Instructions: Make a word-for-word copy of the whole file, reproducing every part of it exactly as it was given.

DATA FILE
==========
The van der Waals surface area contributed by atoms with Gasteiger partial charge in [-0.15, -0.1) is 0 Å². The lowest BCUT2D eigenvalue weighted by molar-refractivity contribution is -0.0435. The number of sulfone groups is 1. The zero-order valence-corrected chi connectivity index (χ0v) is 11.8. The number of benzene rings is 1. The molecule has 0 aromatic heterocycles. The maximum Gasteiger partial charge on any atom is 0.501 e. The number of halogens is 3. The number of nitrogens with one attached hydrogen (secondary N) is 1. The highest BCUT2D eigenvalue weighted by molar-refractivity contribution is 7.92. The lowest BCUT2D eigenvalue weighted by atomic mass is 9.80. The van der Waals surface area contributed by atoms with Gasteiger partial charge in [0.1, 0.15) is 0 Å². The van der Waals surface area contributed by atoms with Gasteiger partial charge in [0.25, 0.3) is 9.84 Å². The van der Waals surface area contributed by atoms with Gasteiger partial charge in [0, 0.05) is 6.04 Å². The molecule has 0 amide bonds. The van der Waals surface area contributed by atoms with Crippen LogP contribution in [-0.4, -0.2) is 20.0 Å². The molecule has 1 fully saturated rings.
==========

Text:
The van der Waals surface area contributed by atoms with Gasteiger partial charge in [-0.15, -0.1) is 0 Å². The lowest BCUT2D eigenvalue weighted by molar-refractivity contribution is -0.0435. The number of sulfone groups is 1. The zero-order valence-corrected chi connectivity index (χ0v) is 11.8. The number of benzene rings is 1. The molecule has 0 aromatic heterocycles. The maximum Gasteiger partial charge on any atom is 0.501 e. The number of halogens is 3. The number of nitrogens with one attached hydrogen (secondary N) is 1. The highest BCUT2D eigenvalue weighted by molar-refractivity contribution is 7.92. The lowest BCUT2D eigenvalue weighted by atomic mass is 9.80. The van der Waals surface area contributed by atoms with Gasteiger partial charge in [0.1, 0.15) is 0 Å². The van der Waals surface area contributed by atoms with Gasteiger partial charge in [0.25, 0.3) is 9.84 Å². The van der Waals surface area contributed by atoms with Gasteiger partial charge in [0, 0.05) is 6.04 Å². The molecule has 0 amide bonds. The van der Waals surface area contributed by atoms with Crippen LogP contribution in [-0.4, -0.2) is 20.0 Å². The molecule has 1 fully saturated rings.